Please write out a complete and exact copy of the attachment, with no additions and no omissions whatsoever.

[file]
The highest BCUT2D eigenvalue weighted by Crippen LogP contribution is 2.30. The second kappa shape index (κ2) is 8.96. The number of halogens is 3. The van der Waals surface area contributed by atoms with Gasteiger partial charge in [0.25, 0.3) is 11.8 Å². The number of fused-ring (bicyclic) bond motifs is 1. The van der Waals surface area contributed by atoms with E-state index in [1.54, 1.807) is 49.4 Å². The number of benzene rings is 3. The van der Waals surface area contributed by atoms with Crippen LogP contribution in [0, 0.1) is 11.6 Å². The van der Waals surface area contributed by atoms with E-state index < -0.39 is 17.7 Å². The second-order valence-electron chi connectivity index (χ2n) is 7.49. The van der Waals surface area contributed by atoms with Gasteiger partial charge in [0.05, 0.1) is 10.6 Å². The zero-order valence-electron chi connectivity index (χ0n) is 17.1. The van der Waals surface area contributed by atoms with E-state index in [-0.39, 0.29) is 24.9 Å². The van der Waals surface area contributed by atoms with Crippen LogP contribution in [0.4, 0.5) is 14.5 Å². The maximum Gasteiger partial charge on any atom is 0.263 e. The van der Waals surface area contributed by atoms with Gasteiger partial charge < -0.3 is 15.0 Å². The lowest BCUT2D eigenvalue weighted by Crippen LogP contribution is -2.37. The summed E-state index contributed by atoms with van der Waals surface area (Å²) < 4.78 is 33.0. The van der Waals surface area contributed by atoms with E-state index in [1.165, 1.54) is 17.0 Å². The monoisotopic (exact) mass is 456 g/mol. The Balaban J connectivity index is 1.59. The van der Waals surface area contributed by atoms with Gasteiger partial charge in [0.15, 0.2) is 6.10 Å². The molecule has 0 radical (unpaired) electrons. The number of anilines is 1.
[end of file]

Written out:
The highest BCUT2D eigenvalue weighted by Crippen LogP contribution is 2.30. The second kappa shape index (κ2) is 8.96. The number of halogens is 3. The van der Waals surface area contributed by atoms with Gasteiger partial charge in [0.25, 0.3) is 11.8 Å². The number of fused-ring (bicyclic) bond motifs is 1. The van der Waals surface area contributed by atoms with E-state index in [1.54, 1.807) is 49.4 Å². The number of benzene rings is 3. The van der Waals surface area contributed by atoms with Crippen LogP contribution in [0, 0.1) is 11.6 Å². The van der Waals surface area contributed by atoms with E-state index < -0.39 is 17.7 Å². The second-order valence-electron chi connectivity index (χ2n) is 7.49. The van der Waals surface area contributed by atoms with Gasteiger partial charge in [0.05, 0.1) is 10.6 Å². The zero-order valence-electron chi connectivity index (χ0n) is 17.1. The van der Waals surface area contributed by atoms with E-state index in [-0.39, 0.29) is 24.9 Å². The van der Waals surface area contributed by atoms with Crippen LogP contribution in [0.4, 0.5) is 14.5 Å². The maximum Gasteiger partial charge on any atom is 0.263 e. The van der Waals surface area contributed by atoms with Gasteiger partial charge < -0.3 is 15.0 Å². The lowest BCUT2D eigenvalue weighted by Crippen LogP contribution is -2.37. The summed E-state index contributed by atoms with van der Waals surface area (Å²) < 4.78 is 33.0. The van der Waals surface area contributed by atoms with E-state index in [1.165, 1.54) is 17.0 Å². The monoisotopic (exact) mass is 456 g/mol. The Balaban J connectivity index is 1.59. The van der Waals surface area contributed by atoms with Gasteiger partial charge in [0.15, 0.2) is 6.10 Å². The molecule has 0 radical (unpaired) electrons. The number of anilines is 1.